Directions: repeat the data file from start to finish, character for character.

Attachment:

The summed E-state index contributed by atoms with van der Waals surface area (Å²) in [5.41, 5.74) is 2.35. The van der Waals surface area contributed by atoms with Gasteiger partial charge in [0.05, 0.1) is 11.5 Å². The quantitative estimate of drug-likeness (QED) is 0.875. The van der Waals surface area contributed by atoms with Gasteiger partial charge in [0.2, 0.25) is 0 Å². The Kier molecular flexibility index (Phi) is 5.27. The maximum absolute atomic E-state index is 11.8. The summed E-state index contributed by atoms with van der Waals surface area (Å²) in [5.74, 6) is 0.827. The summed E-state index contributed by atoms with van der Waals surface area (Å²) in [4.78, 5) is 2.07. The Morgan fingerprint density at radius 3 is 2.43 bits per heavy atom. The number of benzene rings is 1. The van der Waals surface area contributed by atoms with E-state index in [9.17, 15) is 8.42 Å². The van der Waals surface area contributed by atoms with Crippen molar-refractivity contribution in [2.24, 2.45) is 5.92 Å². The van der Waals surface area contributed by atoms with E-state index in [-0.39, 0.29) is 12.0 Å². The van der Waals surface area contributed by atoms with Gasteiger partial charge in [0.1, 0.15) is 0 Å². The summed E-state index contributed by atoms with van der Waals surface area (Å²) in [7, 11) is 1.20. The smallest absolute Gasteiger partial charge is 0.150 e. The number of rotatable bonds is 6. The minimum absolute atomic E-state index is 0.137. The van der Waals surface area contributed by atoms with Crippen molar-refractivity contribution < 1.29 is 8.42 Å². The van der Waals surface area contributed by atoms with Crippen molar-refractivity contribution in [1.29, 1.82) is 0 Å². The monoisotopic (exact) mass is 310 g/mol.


The summed E-state index contributed by atoms with van der Waals surface area (Å²) in [5.41, 5.74) is 2.35. The van der Waals surface area contributed by atoms with Gasteiger partial charge in [0.05, 0.1) is 11.5 Å². The quantitative estimate of drug-likeness (QED) is 0.875. The van der Waals surface area contributed by atoms with Gasteiger partial charge in [0.2, 0.25) is 0 Å². The Kier molecular flexibility index (Phi) is 5.27. The maximum absolute atomic E-state index is 11.8. The summed E-state index contributed by atoms with van der Waals surface area (Å²) in [5.74, 6) is 0.827. The summed E-state index contributed by atoms with van der Waals surface area (Å²) in [4.78, 5) is 2.07. The Morgan fingerprint density at radius 3 is 2.43 bits per heavy atom. The number of benzene rings is 1. The van der Waals surface area contributed by atoms with E-state index in [9.17, 15) is 8.42 Å². The van der Waals surface area contributed by atoms with Crippen molar-refractivity contribution in [2.24, 2.45) is 5.92 Å². The van der Waals surface area contributed by atoms with E-state index in [-0.39, 0.29) is 12.0 Å². The van der Waals surface area contributed by atoms with Gasteiger partial charge in [0.1, 0.15) is 0 Å². The summed E-state index contributed by atoms with van der Waals surface area (Å²) in [7, 11) is 1.20. The smallest absolute Gasteiger partial charge is 0.150 e. The number of rotatable bonds is 6. The minimum absolute atomic E-state index is 0.137. The van der Waals surface area contributed by atoms with Crippen molar-refractivity contribution < 1.29 is 8.42 Å². The van der Waals surface area contributed by atoms with Crippen molar-refractivity contribution in [1.29, 1.82) is 0 Å². The monoisotopic (exact) mass is 310 g/mol.